Underwater Acoustic Sensors | Signal Processing | Ambient Noise Imaging
Autonomous Platforms for Underwater Sensing
Underwater Communication Networks
Bioacoustics | Deep Seabed Exploration | Glacier Acoustics
The availability of low power and miniature electronic components and sensors have made it possible to build arrays of smaller diameter and lightweight compared to
Climate change, coastal urbanization and other anthropogenic impacts can disrupt marine environmental cycles, and cause far-reaching changes and re-organization of biological, physical and chemical systems.
ARL’s foray into deepwater exploration was conducted as part of the Keppel-NUS corporate laboratory program to carry out exploration works for polymetallic nodules in the
While physical parameters (e.g. currents, temperature, water quality, visibility, salinity, etc) of the environment around coral reefs are relatively easy to measure with instruments, biological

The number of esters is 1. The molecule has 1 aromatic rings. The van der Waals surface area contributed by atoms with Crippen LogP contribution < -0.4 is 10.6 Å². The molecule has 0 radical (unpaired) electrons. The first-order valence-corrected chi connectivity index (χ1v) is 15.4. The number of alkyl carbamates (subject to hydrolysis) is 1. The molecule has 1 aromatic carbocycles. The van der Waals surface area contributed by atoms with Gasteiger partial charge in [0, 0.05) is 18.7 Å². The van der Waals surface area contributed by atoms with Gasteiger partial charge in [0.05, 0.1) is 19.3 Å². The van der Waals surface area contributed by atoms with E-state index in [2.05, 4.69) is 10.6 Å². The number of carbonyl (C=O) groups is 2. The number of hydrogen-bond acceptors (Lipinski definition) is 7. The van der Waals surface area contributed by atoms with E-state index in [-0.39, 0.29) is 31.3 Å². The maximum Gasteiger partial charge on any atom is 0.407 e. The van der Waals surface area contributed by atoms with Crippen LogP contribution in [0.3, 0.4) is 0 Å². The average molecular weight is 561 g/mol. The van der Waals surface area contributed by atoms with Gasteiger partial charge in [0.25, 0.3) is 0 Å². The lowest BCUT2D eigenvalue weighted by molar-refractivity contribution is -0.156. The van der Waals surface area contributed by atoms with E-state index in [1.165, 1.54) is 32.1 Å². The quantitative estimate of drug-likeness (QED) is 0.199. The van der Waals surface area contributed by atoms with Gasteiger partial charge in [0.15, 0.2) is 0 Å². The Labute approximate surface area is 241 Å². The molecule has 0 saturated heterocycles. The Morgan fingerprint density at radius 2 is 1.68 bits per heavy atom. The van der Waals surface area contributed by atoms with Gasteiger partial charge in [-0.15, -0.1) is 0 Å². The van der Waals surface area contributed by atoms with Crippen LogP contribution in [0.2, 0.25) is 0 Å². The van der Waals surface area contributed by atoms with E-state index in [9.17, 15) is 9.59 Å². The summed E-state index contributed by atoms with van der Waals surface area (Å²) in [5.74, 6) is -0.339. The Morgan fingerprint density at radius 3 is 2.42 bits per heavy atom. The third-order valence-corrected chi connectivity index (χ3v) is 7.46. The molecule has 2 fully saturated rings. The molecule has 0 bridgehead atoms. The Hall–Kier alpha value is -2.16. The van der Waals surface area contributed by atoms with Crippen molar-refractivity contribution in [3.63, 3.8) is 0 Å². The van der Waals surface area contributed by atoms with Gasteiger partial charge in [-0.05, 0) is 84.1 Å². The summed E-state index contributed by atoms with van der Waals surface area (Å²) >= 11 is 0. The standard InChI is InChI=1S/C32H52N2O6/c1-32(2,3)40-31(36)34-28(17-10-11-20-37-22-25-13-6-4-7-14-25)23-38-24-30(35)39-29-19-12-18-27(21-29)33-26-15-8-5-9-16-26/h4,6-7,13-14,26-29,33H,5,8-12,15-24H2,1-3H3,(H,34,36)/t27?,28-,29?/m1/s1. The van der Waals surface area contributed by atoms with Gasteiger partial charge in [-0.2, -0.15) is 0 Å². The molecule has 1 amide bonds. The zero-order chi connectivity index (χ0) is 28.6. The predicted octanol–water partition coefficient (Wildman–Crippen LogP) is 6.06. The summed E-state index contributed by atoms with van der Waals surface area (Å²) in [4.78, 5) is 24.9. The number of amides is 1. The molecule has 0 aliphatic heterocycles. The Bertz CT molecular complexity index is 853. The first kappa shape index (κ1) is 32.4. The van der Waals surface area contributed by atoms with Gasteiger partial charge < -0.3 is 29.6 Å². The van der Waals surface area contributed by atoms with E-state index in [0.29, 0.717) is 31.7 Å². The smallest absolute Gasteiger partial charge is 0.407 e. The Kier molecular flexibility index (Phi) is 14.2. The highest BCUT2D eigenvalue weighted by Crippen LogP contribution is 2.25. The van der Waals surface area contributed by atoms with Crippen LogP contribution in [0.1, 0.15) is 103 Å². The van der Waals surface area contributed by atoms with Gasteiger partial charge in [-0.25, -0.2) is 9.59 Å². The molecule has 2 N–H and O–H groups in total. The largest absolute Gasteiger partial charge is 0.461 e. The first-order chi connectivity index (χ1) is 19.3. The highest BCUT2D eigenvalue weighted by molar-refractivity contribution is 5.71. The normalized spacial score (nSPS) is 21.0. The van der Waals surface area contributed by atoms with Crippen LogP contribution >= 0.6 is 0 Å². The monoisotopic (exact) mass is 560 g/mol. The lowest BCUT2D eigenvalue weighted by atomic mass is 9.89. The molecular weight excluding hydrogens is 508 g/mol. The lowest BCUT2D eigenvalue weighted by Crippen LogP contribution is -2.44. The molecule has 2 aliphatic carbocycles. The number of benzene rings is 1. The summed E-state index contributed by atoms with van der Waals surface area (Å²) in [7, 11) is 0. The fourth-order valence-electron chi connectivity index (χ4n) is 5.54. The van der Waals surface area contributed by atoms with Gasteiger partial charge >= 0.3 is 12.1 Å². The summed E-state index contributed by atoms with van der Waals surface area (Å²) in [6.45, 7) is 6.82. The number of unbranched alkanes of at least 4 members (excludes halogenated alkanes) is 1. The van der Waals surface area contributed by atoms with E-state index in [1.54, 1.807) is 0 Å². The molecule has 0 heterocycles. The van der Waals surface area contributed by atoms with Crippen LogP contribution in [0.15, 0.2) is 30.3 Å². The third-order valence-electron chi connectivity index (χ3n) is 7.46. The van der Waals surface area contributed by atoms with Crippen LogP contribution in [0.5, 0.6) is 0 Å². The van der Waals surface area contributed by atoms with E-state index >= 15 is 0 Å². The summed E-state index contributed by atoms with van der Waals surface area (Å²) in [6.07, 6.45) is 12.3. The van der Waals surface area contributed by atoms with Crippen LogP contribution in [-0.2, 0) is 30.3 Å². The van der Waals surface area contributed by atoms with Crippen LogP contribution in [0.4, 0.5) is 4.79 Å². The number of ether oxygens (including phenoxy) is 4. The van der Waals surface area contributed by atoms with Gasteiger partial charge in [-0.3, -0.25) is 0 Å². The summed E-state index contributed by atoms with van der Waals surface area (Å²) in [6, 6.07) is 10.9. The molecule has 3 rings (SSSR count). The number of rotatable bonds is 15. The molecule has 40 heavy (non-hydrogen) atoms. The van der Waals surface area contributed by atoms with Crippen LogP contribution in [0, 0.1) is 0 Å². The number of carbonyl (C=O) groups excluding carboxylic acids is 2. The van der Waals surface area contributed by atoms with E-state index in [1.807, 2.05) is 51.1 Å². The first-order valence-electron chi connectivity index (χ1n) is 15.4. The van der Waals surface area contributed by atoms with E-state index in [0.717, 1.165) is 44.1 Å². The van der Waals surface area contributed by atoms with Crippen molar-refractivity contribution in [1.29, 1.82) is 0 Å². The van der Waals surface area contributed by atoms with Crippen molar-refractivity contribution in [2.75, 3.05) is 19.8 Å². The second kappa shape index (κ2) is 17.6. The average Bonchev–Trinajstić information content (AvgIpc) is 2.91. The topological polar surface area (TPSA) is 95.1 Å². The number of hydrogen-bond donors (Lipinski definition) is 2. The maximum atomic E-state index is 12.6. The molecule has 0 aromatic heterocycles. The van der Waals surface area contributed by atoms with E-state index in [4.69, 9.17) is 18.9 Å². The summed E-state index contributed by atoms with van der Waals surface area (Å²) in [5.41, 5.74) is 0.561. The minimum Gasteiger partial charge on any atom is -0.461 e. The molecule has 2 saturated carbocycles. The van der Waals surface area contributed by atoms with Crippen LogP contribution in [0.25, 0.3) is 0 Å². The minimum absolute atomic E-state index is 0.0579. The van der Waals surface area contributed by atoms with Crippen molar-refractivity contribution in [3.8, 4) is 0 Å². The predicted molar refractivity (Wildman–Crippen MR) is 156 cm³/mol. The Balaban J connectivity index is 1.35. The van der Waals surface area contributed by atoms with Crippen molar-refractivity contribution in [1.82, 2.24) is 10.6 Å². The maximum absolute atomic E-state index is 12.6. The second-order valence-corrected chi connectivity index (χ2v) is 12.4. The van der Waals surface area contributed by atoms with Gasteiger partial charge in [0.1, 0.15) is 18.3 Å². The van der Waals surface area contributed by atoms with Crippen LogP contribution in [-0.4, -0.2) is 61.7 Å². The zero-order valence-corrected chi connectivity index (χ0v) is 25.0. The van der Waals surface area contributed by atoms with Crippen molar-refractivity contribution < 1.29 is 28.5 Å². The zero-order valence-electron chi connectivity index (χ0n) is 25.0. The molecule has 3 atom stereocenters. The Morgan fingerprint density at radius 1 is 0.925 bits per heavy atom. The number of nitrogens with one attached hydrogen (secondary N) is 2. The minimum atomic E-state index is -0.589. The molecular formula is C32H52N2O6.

The Arctic is one of the focal points of global climate change, with surface temperatures rising twice as fast as the rest of the world.
Dolphins and dugongs constitute some of the megafauna presence in Singapore waters. However, our baseline understanding of the local population such as their visiting patterns
It has long been known that bubbles severely affect underwater acoustic propagation. Communication systems operating in the surf zone or in areas with strong winds
Understanding spatiotemporal variation of water quality is a crucial but challenging task. We turn to big-data collection and use adaptive-path-planning, sampling algorithms and novel drifting
Articles from Affiliated Sites
The featured articles here come from affiliated sites like the Unet, Subnero and Earthzine.
Unet project has its origins in the ARL way back in 2004.The core technology called UnetStack, is an agent-based network stack that allows underwater network to be rapidly developed, tested and deployed. Unet has offered much of its technology as free open-source software to promote community collaboration, and continues today to advance its research and development of the technology.
ARL Twitter Feeds
The CHRIIS #marine #robotics project team demobilized today after a week of successful trials at the next-gen TCOMS Ocean Basin facility with our robots. We are excited to get our hands dirty analyzing the data from this set of experiments. @NUSResearch @NUSingapore https://t.co/zMhIQElWQS